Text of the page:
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  30. @Argus... I actually think you're over-simplifying. There is a BODY of science on climate change. Science is rarely, if ever perfectly consistent on all fronts. It's important to look at all the work being done by researchers and try to take a reading from there. Yes, Lindzen, Svensmark, Spencer and others have put forth real science. They are a considerable minority. They are outliers in a greater body of evidence. The greater body shows, TO DIFFERENT DEGREES, that climate is changing quite rapidly and that man-made CO2 is the primary driver of that change.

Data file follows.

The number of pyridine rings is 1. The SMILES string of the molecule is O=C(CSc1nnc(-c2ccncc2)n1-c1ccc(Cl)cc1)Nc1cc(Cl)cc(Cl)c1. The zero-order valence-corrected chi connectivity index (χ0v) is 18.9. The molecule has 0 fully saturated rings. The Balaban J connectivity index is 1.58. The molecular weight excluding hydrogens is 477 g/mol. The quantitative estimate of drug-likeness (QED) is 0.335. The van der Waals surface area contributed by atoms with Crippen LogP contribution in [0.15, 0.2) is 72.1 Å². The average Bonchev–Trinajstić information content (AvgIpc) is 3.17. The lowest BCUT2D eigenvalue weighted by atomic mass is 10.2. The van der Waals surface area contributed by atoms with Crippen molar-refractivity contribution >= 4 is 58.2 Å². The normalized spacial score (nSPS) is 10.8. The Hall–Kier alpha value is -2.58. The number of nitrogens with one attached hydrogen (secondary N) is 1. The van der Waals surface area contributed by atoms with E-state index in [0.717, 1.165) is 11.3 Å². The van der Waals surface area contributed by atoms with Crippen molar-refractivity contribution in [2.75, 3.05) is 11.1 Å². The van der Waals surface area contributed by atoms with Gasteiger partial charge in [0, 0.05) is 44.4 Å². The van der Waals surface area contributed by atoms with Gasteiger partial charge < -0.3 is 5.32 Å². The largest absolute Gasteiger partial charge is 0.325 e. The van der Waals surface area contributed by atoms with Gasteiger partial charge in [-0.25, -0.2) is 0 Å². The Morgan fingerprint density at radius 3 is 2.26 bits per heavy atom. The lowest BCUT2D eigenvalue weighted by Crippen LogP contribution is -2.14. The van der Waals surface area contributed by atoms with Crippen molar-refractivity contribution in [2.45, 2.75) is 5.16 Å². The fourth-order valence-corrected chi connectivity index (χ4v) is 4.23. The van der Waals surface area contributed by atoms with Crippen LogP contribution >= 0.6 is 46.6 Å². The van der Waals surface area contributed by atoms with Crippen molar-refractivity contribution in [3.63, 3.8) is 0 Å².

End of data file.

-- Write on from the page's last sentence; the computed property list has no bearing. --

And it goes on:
What I'm trying to say is, that even within the circles that believe AGW is real there are differing opinions. It's not a religious "believe it or you're going to hell."

    I would also point out that those contrarian scientists who are putting forth well researched work are getting published. Their work is taken seriously. I just believe it's, for the most part, not agreeing with the greater body of evidence. So, you either throw out the greater body of evidence or find out why it doesn't fit.

    So, again, skepticism is an essential function of the scientific process. We, on the outside of that process, have to determine for ourselves if that process is operating correctly. I, for one, believe it is and therefore accept the greater body of evidence. If you do not believe it is operating correctly then you are in a position where you have to "deny" the greater body of evidence.